The ONLY Bluebird Found in Alabama! (ID Guide)

What types of bluebirds can you find in Alabama?

common bluebirds in alabama


Bluebirds are one of the most popular birds in Alabama and have captivated people’s interest and attention for a long time. These small birds, distinguished by their beautiful blue plumage, are actually part of the thrush family (Turdidae).


And while everyone WANTS to attract bluebirds to their backyard, it’s surprisingly challenging to get them to visit bird feeders. But don’t worry, if you keep reading, you will learn some proven tips you can implement today!


Below is the ONLY type of bluebird that lives in Alabama!


Do you want to learn more about bluebirds? If so, I have written a few other articles that you may enjoy! 🙂


Please let me know which bluebird species you have spotted before in the “Comments” section! 🙂


*The range maps below were generously shared with permission from The Birds of The World, published by the Cornell Lab of Ornithology. I use their site OFTEN to learn new information about birds!*


#1. Eastern Bluebird

eastern bluebird - types of bluebirds in alabama


Few birds are as pretty as an Eastern Bluebird. Thanks to their cheerful disposition and amazing beauty, these birds are always a pleasure to see, both for birders and non-birders alike!


Males are vibrant blue with a rusty chest and throat and fairly easy to identify. Females look similar, but the colors are much more subdued.


Eastern Bluebirds are common in Alabama in open areas.


Eastern Bluebird Range Map

eastern bluebird range map

Look for them in meadows, fields, cemeteries, golf courses, parks, backyards, and even Christmas tree farms!


The primary diet of these birds changes with the seasons. During warmer months, insects caught on the ground are their primary source of nutrition, such as beetles, crickets, and spiders. When bugs go away in winter, their diet switches to fruit and berries found on trees.


Can you attract Eastern Bluebirds to bird feeders?


The short answer is YES. You can attract these bluebirds to your backyard feeding station, as long as you make special provisions for them.


Here are two quick tips you can implement today!


#1. Provide foods that bluebirds will actually eat.

species of bluebirds in alabama


#2. Choose bird feeders that bluebirds will actually use.


You can also listen for Eastern Bluebirds!

Press PLAY above to hear an Eastern Bluebird!

These birds have a beautiful call. Listen for a liquid sounding warbling song that consists of 1—3 notes, which is typically given several times in a row.


It was once rare to see Eastern Bluebirds in Alabama!


Around 100 years ago, Eastern Bluebird populations started declining because of an extreme decrease in available nesting sites.


Here’s what happened:


Bluebirds are considered cavity nesters, which means they will only nest inside a fully enclosed cavity, except for the entrance hole. To complicate the issue, these birds are unable to make their own nest cavity. So in the wild, they only use holes in trees that were excavated by woodpeckers from seasons past.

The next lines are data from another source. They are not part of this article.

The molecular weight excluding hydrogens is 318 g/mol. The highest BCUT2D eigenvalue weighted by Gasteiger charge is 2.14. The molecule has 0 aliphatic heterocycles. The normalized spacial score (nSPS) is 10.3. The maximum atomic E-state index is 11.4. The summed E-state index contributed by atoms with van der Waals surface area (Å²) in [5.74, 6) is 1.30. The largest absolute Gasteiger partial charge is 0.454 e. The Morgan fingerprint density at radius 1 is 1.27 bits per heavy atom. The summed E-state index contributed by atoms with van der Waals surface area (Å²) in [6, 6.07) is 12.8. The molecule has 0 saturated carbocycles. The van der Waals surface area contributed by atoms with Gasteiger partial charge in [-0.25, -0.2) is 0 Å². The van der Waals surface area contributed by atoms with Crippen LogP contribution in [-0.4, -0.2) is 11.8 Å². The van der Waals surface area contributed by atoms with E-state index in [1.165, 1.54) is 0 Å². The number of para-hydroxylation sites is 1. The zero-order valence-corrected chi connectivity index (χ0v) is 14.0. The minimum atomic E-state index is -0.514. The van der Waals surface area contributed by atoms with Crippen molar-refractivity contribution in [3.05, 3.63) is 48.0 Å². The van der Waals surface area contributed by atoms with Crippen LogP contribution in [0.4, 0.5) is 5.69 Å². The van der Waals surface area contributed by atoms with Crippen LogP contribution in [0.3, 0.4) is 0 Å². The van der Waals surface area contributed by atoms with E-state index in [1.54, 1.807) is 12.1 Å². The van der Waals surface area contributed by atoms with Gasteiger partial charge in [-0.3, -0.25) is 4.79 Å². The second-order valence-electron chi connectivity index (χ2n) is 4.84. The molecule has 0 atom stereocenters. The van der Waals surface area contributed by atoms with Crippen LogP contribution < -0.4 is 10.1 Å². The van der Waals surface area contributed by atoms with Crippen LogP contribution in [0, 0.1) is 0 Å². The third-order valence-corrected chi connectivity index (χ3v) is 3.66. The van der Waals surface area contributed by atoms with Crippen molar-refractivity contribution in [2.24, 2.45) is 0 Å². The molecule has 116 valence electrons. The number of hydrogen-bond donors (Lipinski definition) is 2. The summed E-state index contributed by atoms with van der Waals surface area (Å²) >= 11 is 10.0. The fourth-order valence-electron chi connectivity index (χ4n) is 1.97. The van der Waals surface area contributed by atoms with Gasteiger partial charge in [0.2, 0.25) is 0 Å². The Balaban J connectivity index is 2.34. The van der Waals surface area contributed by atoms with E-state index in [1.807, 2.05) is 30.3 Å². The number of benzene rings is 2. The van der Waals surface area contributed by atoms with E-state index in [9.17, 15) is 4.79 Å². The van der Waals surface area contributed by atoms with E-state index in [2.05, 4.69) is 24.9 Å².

bluebird using nest cavity


And over time, the availability of nesting sites decreased for the following reasons:


  • Humans typically cut down dead, rotting trees.

    • For aesthetic reasons, most people have dead trees cut down in their yard. But rotting trees are PERFECT for woodpeckers to excavate holes to build their nest cavities, which bluebirds use in subsequent years.


  • Old fence posts have been replaced with newer, hardier posts.

    • Wooden fence posts used to be excellent nesting sites for bluebirds after woodpeckers would hollow out cavities. But most of these wooden posts have now been replaced by metal posts, wire, or treated wood, which is harder for woodpeckers to excavate holes inside because it does not decay easily.


  • House Sparrows and European Starlings were introduced from Europe!

starling using bluebird nest box


But thanks to many dedicated people building nest boxes, bluebirds have recovered in Alabama!


The North American Bluebird Society has tirelessly promoted bluebird conservation to help bring public awareness to the nesting cavity issue, along with an incredible increase in knowledge about year-round requirements and behavior of all three bluebird species.


Where have you seen Eastern Bluebirds in Alabama before?


Leave a comment below!

3 responses to “The ONLY Bluebird Found in Alabama! (ID Guide)”

  1. Susan says:

    I just noticed this evening that there is a pair nesting in the corner of the patio of our house we moved to in August. They are using what was supposed to be a batbox as a birdhouse. I was talking about it and my grandson (who could care less about things like native wildflowers or native birds) said he had seen them lots of times. I said “bluebirds not blue jays, they have pink on their tummys and are small” he said yes, the blue jays are grayer (meaning a grayer blue). I hadnt been watching the birds in our yard but we border on a cattle pasture. We dont have a bird feeder because I cant stand seeing neighborhood cats waiting by the feeder.

  2. Sherry says:

    We are also seeing them. We also have the Eastern bluebirds. We’re in central Alabama.

  3. Mary Patterson says:

    For the first time here, we noticed what appears to be blue finches. There were about 12 in our rose bush. Blue all around, slight yellow beak, a little dark underwing and tail and not a puffy body.

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